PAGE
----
20131109-223542.jpgchandelier and stained glass window in the woman’s hall.

20131109-223728.jpgMe, suitably covered, with Abdullah.

20131109-223841.jpgthe magnificent chandelier inside the men’s hall.

20131109-224136.jpgKoran niche.
At the end of the visit we went to the hospitality area, where I met an extremely friendly and informative young woman called Marwa. We had a lovely chat over Arabic coffee, ginger tea and dates and at no time did I feel like she was trying to convert me! I would happily have stayed longer, but had to move on if we wanted to fit in a couple of other things before they closed at lunchtime. My first mosque was certainly no ordinary mosque but it will be long remembered just as much for the people who made the visit special rather than just the magnificent opulence and architecture.

What will I do today?

As a teacher I am blessed with a lovely long 8 week holiday in the summer. Interestingly, that’s usually when others envy my job- at other times of the year they don’t want to know! My husband isn’t a teacher so he gets a lot less holidays which means that very often in the summer we will spend a month in UK and I will spend the other month chilling in the villa. I love the freedom this allows me to begin most days with the luxury of ‘what will I do today?’. One thing that I never get is bored, but I suppose I know that my time is limited and the school year will begin again and I will be once more back to fulfilling the National Curriculum and all the ‘paperwork’ that goes with the job.
So how have I filled my days so far?
I’m still hooked on knitting socks. My latest ‘victim’ is my brother, Billy. So far, all my sock knitting has been using Regia 4 ply and following the free pattern I received when I mass ordered a selection of wool awhile ago. I love looking at the wool I have and thinking about the person I am going to knit for. This is my choice for Billy:-

I usually knit while I’m watching T.V. which tends to be for about an hour in the evening, but as I’m on holiday I’ve been able to go to the Ladies’ craft morning on Mondays and this has given a boost to the speed in which the socks have grown:) it’s also to great to catch up with some of the other women in the community and meet some ladies who are relatively new and I would probably not have the same opportunity to meet when I’m working.
Normally, I wouldn’t regard myself as much of a baker but today I excelled myself by baking a banana and walnut cake and some Stilton and walnut scones.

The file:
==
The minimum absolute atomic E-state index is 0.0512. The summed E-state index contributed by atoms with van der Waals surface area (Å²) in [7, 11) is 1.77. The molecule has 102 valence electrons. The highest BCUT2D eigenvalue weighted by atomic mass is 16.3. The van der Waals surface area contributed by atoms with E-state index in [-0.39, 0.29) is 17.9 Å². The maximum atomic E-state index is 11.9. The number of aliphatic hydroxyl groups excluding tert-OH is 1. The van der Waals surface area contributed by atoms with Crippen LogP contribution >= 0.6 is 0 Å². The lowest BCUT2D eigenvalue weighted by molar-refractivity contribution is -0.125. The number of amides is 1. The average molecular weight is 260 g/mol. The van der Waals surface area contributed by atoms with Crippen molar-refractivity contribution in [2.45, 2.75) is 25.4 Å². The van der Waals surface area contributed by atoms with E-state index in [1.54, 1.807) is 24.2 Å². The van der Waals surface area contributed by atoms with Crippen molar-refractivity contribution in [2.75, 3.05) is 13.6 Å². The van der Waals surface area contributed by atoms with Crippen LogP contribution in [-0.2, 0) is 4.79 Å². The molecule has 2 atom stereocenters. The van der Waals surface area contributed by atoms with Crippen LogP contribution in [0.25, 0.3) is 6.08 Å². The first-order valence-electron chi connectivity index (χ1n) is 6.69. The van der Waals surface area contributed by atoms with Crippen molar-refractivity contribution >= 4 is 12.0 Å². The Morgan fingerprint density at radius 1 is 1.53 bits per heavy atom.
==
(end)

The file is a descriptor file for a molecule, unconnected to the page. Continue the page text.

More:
The banana cake recipe was in the ‘Landlove’ magazine that I brought back with me from UK. It required 700g bananas and as I was weighing them out I began to think there had been a misprint as this seemed a LOT of banana to me! However, it seemed to turn out fine and tasted good.

After the sampling it got sliced up and put in the freezer- probably to be used on a couple of desert trips once the weather cools down next month.
I made the scones to use up some Laban (sour milk) that I had bought to make cheese scones at the weekend. I love cheese scones and usually buy some from a friend who makes them to sell in the compound community shop on Thursdays. However, she has gone on holiday so I thought I should give them a go. They turned out a bit thin but tasty and didn’t last long.

I also had some Stilton in the fridge so googled Stilton scones and found a few recipes. I used one from the UK magazine ‘Delicious’ which also added walnuts. It was interesting as instead of rolling and cutting out circles it said to roll the dough into a fat sausage shape and then slice it to make the individual scones. Again, mine didn’t rise much but as they’re just for my husband and me and they taste good I won’t worry too much about that. Perhaps I should ask my friend for some advice when she gets back, but then again it’s just so much easier to get her to make them!

So that was today- what will tomorrow bring? I have few ideas but when I wake up in the morning I know it’ll be my choice whatever I end up doing- how wonderful:)

Harris Artisans

Many years ago, when I first visited the Outer Hebrides there was very little in the way of art and craft items for sale. Possibly, there just wasn’t the tourist trade and anything made was very much for personal use and most people made their own knitwear and tweed items. Since then there has been a growing community of art and crafts in the islands and especially on Harris. Many of these talented people have settled there from mainland UK and have very much embraced the local way of life. Visiting in the summer when the days are long and the sun is shining it seems a very desirable option, but knowing how long and dark the winter months can be when the Atlantic gales are battering all in its way I’m not so sure I would last very long.
This summer, I visited a few new (to me) artisans and enjoyed some lovely chats about their work and general life in a remote area of UK. A shed definitely seems to be an essential addition and a great asset for a personal place to work. 3 sheds I fell in love with were-